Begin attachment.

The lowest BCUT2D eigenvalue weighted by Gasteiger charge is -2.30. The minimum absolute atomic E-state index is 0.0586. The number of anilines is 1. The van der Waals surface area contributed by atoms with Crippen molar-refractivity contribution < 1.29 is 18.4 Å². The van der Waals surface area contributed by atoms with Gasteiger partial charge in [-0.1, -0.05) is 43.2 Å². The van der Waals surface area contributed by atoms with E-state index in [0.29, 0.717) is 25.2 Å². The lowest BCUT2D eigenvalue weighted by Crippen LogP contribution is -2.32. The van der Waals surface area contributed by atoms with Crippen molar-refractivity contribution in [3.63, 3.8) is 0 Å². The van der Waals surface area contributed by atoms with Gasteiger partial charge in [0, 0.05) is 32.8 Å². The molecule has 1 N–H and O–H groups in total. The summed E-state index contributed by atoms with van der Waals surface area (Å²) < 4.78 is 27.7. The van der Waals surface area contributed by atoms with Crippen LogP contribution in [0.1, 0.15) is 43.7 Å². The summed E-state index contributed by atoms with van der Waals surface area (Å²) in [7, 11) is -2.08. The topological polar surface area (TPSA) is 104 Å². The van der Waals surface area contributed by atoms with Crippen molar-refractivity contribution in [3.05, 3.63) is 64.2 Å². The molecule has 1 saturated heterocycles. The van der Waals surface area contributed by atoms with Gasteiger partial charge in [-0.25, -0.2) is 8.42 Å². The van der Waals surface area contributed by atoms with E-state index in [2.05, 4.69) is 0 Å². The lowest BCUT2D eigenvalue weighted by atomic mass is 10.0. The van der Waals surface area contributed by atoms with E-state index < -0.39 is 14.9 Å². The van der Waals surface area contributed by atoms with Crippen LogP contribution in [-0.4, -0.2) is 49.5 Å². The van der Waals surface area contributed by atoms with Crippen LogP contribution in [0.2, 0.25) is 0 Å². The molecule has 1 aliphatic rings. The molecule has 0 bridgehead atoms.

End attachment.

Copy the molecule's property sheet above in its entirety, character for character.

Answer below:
The lowest BCUT2D eigenvalue weighted by Gasteiger charge is -2.30. The minimum absolute atomic E-state index is 0.0586. The number of anilines is 1. The van der Waals surface area contributed by atoms with Crippen molar-refractivity contribution < 1.29 is 18.4 Å². The van der Waals surface area contributed by atoms with Gasteiger partial charge in [-0.1, -0.05) is 43.2 Å². The van der Waals surface area contributed by atoms with E-state index in [0.29, 0.717) is 25.2 Å². The lowest BCUT2D eigenvalue weighted by Crippen LogP contribution is -2.32. The van der Waals surface area contributed by atoms with Crippen molar-refractivity contribution in [3.63, 3.8) is 0 Å². The van der Waals surface area contributed by atoms with Gasteiger partial charge in [0, 0.05) is 32.8 Å². The molecule has 1 N–H and O–H groups in total. The summed E-state index contributed by atoms with van der Waals surface area (Å²) < 4.78 is 27.7. The van der Waals surface area contributed by atoms with Crippen LogP contribution in [0.1, 0.15) is 43.7 Å². The summed E-state index contributed by atoms with van der Waals surface area (Å²) in [7, 11) is -2.08. The topological polar surface area (TPSA) is 104 Å². The van der Waals surface area contributed by atoms with Crippen molar-refractivity contribution in [3.05, 3.63) is 64.2 Å². The molecule has 1 saturated heterocycles. The van der Waals surface area contributed by atoms with Gasteiger partial charge in [-0.25, -0.2) is 8.42 Å². The van der Waals surface area contributed by atoms with E-state index in [2.05, 4.69) is 0 Å². The lowest BCUT2D eigenvalue weighted by atomic mass is 10.0. The van der Waals surface area contributed by atoms with E-state index < -0.39 is 14.9 Å². The van der Waals surface area contributed by atoms with Crippen LogP contribution in [-0.4, -0.2) is 49.5 Å². The van der Waals surface area contributed by atoms with Crippen LogP contribution in [0.2, 0.25) is 0 Å². The molecule has 1 aliphatic rings. The molecule has 0 bridgehead atoms.